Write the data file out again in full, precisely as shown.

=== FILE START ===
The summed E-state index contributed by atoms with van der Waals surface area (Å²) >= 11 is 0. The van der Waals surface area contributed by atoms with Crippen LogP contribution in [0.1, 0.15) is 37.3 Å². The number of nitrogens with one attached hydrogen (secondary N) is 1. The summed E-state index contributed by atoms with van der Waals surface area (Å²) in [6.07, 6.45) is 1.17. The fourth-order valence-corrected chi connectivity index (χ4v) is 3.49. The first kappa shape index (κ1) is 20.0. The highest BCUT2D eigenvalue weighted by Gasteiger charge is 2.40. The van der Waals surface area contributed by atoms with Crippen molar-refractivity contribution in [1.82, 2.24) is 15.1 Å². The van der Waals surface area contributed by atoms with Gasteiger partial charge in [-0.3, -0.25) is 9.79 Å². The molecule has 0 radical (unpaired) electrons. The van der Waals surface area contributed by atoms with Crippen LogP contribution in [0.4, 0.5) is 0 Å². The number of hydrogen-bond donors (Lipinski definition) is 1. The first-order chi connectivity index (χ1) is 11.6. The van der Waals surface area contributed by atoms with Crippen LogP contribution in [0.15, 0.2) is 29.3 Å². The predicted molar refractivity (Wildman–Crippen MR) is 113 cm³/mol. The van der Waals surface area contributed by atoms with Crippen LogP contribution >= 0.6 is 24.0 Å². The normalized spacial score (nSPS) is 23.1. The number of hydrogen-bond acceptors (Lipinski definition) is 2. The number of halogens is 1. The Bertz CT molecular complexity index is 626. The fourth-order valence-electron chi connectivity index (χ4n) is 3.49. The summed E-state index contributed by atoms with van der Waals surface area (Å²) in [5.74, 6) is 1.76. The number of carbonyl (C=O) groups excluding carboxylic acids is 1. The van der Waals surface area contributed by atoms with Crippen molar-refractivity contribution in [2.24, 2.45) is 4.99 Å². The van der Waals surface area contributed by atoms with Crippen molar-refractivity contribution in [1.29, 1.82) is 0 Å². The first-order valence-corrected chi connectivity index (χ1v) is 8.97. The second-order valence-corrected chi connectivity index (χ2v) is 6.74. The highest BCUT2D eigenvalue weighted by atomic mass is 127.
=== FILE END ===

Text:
The summed E-state index contributed by atoms with van der Waals surface area (Å²) >= 11 is 0. The van der Waals surface area contributed by atoms with Crippen LogP contribution in [0.1, 0.15) is 37.3 Å². The number of nitrogens with one attached hydrogen (secondary N) is 1. The summed E-state index contributed by atoms with van der Waals surface area (Å²) in [6.07, 6.45) is 1.17. The fourth-order valence-corrected chi connectivity index (χ4v) is 3.49. The first kappa shape index (κ1) is 20.0. The highest BCUT2D eigenvalue weighted by Gasteiger charge is 2.40. The van der Waals surface area contributed by atoms with Crippen molar-refractivity contribution in [1.82, 2.24) is 15.1 Å². The van der Waals surface area contributed by atoms with Gasteiger partial charge in [-0.3, -0.25) is 9.79 Å². The molecule has 0 radical (unpaired) electrons. The van der Waals surface area contributed by atoms with Crippen LogP contribution in [0.4, 0.5) is 0 Å². The number of hydrogen-bond donors (Lipinski definition) is 1. The first-order chi connectivity index (χ1) is 11.6. The van der Waals surface area contributed by atoms with Crippen LogP contribution in [0.15, 0.2) is 29.3 Å². The predicted molar refractivity (Wildman–Crippen MR) is 113 cm³/mol. The van der Waals surface area contributed by atoms with Crippen LogP contribution >= 0.6 is 24.0 Å². The normalized spacial score (nSPS) is 23.1. The number of hydrogen-bond acceptors (Lipinski definition) is 2. The number of halogens is 1. The Bertz CT molecular complexity index is 626. The fourth-order valence-electron chi connectivity index (χ4n) is 3.49. The summed E-state index contributed by atoms with van der Waals surface area (Å²) in [5.74, 6) is 1.76. The number of carbonyl (C=O) groups excluding carboxylic acids is 1. The van der Waals surface area contributed by atoms with Crippen molar-refractivity contribution in [2.24, 2.45) is 4.99 Å². The van der Waals surface area contributed by atoms with Crippen molar-refractivity contribution in [1.29, 1.82) is 0 Å². The first-order valence-corrected chi connectivity index (χ1v) is 8.97. The second-order valence-corrected chi connectivity index (χ2v) is 6.74. The highest BCUT2D eigenvalue weighted by atomic mass is 127.